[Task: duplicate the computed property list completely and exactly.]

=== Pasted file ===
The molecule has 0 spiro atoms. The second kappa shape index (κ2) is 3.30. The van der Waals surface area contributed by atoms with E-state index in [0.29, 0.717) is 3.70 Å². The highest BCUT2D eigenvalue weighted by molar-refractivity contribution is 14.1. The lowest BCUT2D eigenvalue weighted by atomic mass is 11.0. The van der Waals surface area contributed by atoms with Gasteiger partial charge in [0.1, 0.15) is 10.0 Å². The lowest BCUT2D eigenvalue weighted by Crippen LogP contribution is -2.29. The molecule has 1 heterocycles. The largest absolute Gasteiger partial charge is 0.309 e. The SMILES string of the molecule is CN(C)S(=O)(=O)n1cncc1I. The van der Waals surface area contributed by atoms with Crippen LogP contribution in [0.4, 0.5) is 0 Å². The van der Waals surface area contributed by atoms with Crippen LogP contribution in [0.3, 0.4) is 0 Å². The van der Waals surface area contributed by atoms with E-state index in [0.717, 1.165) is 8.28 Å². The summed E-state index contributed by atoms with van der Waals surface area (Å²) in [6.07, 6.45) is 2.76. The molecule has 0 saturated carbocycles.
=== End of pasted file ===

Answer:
The molecule has 0 spiro atoms. The second kappa shape index (κ2) is 3.30. The van der Waals surface area contributed by atoms with E-state index in [0.29, 0.717) is 3.70 Å². The highest BCUT2D eigenvalue weighted by molar-refractivity contribution is 14.1. The lowest BCUT2D eigenvalue weighted by atomic mass is 11.0. The van der Waals surface area contributed by atoms with Gasteiger partial charge in [0.1, 0.15) is 10.0 Å². The lowest BCUT2D eigenvalue weighted by Crippen LogP contribution is -2.29. The molecule has 1 heterocycles. The largest absolute Gasteiger partial charge is 0.309 e. The SMILES string of the molecule is CN(C)S(=O)(=O)n1cncc1I. The van der Waals surface area contributed by atoms with Crippen LogP contribution in [0.4, 0.5) is 0 Å². The van der Waals surface area contributed by atoms with Crippen LogP contribution in [0.3, 0.4) is 0 Å². The van der Waals surface area contributed by atoms with E-state index in [0.717, 1.165) is 8.28 Å². The summed E-state index contributed by atoms with van der Waals surface area (Å²) in [6.07, 6.45) is 2.76. The molecule has 0 saturated carbocycles.